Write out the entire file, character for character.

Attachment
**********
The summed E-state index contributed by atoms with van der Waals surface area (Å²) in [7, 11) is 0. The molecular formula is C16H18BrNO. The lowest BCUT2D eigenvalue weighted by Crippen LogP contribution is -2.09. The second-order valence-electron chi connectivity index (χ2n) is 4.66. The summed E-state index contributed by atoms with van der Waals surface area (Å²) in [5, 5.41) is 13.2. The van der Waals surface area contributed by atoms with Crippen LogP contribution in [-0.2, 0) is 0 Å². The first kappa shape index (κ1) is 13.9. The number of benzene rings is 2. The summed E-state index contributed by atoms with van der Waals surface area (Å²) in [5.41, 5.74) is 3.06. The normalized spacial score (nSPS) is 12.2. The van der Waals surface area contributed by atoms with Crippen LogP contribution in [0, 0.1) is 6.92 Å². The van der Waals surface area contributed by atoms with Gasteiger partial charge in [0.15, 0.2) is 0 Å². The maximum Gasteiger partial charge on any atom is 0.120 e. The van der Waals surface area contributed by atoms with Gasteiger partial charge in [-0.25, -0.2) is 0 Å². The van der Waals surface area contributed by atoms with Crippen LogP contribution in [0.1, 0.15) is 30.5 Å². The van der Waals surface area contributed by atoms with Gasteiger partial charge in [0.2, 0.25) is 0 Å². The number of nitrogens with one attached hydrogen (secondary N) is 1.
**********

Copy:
The summed E-state index contributed by atoms with van der Waals surface area (Å²) in [7, 11) is 0. The molecular formula is C16H18BrNO. The lowest BCUT2D eigenvalue weighted by Crippen LogP contribution is -2.09. The second-order valence-electron chi connectivity index (χ2n) is 4.66. The summed E-state index contributed by atoms with van der Waals surface area (Å²) in [5, 5.41) is 13.2. The van der Waals surface area contributed by atoms with Crippen LogP contribution in [-0.2, 0) is 0 Å². The first kappa shape index (κ1) is 13.9. The number of benzene rings is 2. The summed E-state index contributed by atoms with van der Waals surface area (Å²) in [5.41, 5.74) is 3.06. The normalized spacial score (nSPS) is 12.2. The van der Waals surface area contributed by atoms with Crippen LogP contribution in [0, 0.1) is 6.92 Å². The van der Waals surface area contributed by atoms with Gasteiger partial charge in [0.15, 0.2) is 0 Å². The maximum Gasteiger partial charge on any atom is 0.120 e. The van der Waals surface area contributed by atoms with Gasteiger partial charge in [-0.25, -0.2) is 0 Å². The van der Waals surface area contributed by atoms with Crippen LogP contribution in [0.1, 0.15) is 30.5 Å². The van der Waals surface area contributed by atoms with Gasteiger partial charge in [0.2, 0.25) is 0 Å². The number of nitrogens with one attached hydrogen (secondary N) is 1.